in ,

Joey’s Home Movies For the Week of June 21st – ‘Nobody’ Should Sleep on This Action Film

Welcome back to my Home Movies! Today, the Bob Odenkirk action vehicle Nobody gets top honors, while nothing else really leaves much of a mark. This week is another light one, but between the top pick and two Criterion releases, there are options. So, at least there’s that. As always, we press on. Read on for more…

Joey’s Top Pick

Universal Pictures

Nobody

This action flick was a surprise hit earlier this year. Making Bob Odenkirk an action hero, however unlikely, is an inspired bit of casting. Nothing here is high art, but the movie is more fun than you might expect. Keep your expectations in check, but for mindless entertainment, it sure does the trick. Here is an interview with Nobody director Ilya Naishuller, while here is a bit from our review, which you can see below:

Nobody knows exactly what it wants to be and delivers. It is a witty, wild violent romp that finds its groove in its mix of stylish action and dark humor.

Also Available This Week

Vertical Entertainment

Death In Texas

Georgetown

Siberia

The Umbrella Academy: The Complete First Season (TV)

Criterion Corner

Criterion

The Signifyin’ Works of Marlon Riggs

From The Criterion Collection: “There has never been a filmmaker like Marlon Riggs: an unapologetic gay Black man who defied a culture of silence and shame to speak his truth with resounding joy and conviction. An early adopter of video technology, Riggs employed a bold mix of documentary, performance, poetry, and music in order to confront the devastating legacy of racist stereotypes, the impact of AIDS on his community, and the very definition of what it means to be Black. Bringing together Riggs’s complete films—including his controversy-inciting queer landmark Tongues Untied and Black Is . . . Black Ain’t, the deeply personal swan song that was completed after his death at the age of thirty-seven—The Signifyin’ Works of Marlon Riggs traces the artistic and political evolution of a transformative filmmaker whose work is both an electrifying call for liberation and an invaluable historical document.”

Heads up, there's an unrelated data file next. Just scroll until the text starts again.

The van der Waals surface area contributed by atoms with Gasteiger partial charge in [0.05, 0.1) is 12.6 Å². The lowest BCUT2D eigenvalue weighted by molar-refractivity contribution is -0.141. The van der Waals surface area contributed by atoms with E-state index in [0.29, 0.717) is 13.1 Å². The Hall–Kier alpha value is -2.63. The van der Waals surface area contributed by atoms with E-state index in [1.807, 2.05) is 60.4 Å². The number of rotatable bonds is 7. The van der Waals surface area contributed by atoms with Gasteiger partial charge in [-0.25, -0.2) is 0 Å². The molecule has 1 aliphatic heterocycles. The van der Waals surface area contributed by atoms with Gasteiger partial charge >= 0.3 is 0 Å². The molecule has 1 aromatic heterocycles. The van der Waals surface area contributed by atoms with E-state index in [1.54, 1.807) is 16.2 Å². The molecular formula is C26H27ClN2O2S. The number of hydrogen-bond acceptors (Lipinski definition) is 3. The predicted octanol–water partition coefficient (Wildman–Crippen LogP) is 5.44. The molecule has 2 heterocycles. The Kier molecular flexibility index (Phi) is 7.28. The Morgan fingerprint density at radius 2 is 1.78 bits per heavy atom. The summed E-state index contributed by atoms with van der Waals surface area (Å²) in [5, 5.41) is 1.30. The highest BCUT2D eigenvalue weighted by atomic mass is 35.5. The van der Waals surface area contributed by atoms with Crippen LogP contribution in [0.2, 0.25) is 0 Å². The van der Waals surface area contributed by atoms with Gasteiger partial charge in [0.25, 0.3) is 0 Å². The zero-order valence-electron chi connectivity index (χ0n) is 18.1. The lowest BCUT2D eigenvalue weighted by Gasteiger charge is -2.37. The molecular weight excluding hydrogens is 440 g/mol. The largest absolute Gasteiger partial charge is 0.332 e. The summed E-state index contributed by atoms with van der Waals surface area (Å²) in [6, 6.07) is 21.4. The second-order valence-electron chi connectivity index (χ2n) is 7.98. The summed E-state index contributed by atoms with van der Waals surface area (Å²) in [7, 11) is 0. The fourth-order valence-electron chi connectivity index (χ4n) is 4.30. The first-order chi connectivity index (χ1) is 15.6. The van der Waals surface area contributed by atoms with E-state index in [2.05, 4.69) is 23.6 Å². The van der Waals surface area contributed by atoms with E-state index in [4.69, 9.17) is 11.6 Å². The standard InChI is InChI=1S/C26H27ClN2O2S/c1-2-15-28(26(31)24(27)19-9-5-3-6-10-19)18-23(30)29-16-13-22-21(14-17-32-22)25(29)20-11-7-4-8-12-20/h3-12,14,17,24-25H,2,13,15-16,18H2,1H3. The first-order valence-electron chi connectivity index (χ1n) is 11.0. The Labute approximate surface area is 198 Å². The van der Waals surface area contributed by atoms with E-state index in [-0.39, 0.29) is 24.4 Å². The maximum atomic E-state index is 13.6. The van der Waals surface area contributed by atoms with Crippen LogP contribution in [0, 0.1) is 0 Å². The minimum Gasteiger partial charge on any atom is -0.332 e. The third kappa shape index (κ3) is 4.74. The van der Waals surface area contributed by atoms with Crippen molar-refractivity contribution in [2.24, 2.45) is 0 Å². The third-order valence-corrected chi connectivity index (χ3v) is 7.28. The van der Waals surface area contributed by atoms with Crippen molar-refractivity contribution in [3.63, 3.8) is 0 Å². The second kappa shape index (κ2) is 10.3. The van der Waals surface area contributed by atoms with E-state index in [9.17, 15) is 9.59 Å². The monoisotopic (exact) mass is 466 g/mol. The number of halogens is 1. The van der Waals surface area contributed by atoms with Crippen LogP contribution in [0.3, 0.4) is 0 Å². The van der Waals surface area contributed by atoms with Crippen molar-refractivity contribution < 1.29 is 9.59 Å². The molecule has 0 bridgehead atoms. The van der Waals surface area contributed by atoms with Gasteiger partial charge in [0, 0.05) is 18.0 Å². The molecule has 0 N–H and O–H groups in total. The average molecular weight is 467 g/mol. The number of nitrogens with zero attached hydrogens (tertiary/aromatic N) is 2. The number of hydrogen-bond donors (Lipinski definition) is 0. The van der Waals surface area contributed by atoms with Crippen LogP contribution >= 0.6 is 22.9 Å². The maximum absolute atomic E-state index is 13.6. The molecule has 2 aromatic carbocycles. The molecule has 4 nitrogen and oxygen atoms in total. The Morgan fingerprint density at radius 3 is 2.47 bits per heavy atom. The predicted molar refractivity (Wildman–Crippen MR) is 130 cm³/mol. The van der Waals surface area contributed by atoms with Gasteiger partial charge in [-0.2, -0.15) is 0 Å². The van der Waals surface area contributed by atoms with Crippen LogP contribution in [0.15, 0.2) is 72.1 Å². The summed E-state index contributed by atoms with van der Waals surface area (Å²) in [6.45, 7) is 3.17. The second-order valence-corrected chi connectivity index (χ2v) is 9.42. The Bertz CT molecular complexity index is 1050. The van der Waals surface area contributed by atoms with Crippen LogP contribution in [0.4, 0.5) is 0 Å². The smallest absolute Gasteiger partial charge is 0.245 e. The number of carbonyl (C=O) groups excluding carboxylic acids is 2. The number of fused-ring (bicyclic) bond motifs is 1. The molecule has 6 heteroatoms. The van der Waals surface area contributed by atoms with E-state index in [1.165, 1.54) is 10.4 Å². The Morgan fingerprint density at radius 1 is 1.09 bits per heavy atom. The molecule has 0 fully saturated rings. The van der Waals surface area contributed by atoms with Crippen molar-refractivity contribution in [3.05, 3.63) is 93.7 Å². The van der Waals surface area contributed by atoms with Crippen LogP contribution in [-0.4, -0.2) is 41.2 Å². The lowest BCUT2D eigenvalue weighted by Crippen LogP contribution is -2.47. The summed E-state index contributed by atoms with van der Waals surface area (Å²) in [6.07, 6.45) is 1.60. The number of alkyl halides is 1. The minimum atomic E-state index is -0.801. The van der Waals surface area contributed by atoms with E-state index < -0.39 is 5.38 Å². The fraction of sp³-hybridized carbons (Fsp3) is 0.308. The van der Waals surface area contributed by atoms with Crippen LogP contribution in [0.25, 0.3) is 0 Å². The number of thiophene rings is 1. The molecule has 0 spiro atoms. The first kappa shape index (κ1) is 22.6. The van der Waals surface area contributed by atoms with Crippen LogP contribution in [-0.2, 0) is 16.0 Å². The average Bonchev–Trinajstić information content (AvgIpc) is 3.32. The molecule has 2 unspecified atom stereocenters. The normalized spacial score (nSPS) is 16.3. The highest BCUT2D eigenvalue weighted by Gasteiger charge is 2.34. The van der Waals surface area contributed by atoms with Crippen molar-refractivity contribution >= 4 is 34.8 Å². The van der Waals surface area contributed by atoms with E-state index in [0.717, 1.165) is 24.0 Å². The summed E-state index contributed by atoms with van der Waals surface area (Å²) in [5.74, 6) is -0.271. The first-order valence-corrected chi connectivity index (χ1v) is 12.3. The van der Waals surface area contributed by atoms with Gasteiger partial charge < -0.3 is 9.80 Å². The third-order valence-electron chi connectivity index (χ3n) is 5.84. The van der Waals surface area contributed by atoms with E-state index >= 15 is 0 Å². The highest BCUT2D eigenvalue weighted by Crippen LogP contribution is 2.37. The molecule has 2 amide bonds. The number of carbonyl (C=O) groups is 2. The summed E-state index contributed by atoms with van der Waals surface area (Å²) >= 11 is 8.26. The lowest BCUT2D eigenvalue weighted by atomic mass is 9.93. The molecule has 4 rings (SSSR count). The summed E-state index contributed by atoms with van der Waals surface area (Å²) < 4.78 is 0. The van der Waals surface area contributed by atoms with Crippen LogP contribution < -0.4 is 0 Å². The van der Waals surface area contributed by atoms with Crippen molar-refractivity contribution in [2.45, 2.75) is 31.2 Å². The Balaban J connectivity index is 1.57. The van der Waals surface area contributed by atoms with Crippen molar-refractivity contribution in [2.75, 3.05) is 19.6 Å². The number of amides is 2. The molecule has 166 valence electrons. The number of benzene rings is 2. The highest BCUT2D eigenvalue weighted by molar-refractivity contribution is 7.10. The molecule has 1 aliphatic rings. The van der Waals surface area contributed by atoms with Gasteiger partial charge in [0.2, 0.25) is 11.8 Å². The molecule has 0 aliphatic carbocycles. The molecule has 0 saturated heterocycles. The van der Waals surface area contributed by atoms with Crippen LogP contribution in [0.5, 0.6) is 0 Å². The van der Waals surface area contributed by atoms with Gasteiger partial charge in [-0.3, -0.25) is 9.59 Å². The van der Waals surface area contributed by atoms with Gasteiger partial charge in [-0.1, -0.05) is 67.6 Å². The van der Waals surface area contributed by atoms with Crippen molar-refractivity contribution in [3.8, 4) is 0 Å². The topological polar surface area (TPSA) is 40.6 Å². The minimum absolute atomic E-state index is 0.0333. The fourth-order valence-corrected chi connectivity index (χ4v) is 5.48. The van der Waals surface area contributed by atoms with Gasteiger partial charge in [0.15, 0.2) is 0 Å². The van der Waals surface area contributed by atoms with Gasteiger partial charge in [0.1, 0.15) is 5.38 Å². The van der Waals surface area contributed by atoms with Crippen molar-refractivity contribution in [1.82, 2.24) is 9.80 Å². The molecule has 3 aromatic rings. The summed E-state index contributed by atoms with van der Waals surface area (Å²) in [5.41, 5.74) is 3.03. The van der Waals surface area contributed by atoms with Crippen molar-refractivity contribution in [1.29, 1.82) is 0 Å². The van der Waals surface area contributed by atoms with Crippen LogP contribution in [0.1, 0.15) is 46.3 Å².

Criterion

Visions of Eight

From The Criterion Collection: “In Munich in 1972, eight renowned filmmakers each brought their singular artistry to the spectacle of the Olympic Games, capturing the joy and pain of competition and the kinetic thrill of bodies in motion for an aesthetically adventurous sports film unlike any other. Made to document the Olympic Summer Games—an event that was ultimately overshadowed by the tragedy of a terrorist attack—Visions of Eight features contributions from Miloš Forman, Kon Ichikawa, Claude Lelouch, Juri Ozerov, Arthur Penn, Michael Pfleghar, John Schlesinger, and Mai Zetterling, each given carte blanche to create a short film focusing on any aspect of the Games that captured his or her imagination. The resulting films—ranging from the arresting abstraction of Penn’s pure cinema study of pole-vaulters to the playful irreverence of Forman’s musical take on the decathlon to Schlesinger’s haunting portrait of the single-minded solitude of a marathon runner—are triumphs of personal, poetic vision applied to one of the pinnacles of human achievement.”

Stay tuned for more next week…

Comments

Leave a Reply

Loading…

0

Written by Joey Magidson

Emmys TV Academy to Allow Acting Nominees to Opt for Non-Gendered Description

Interview: Myha’la Herrold on Her First Big Role, A Strong Black Character, and Workplace Dynamics on ‘Industry’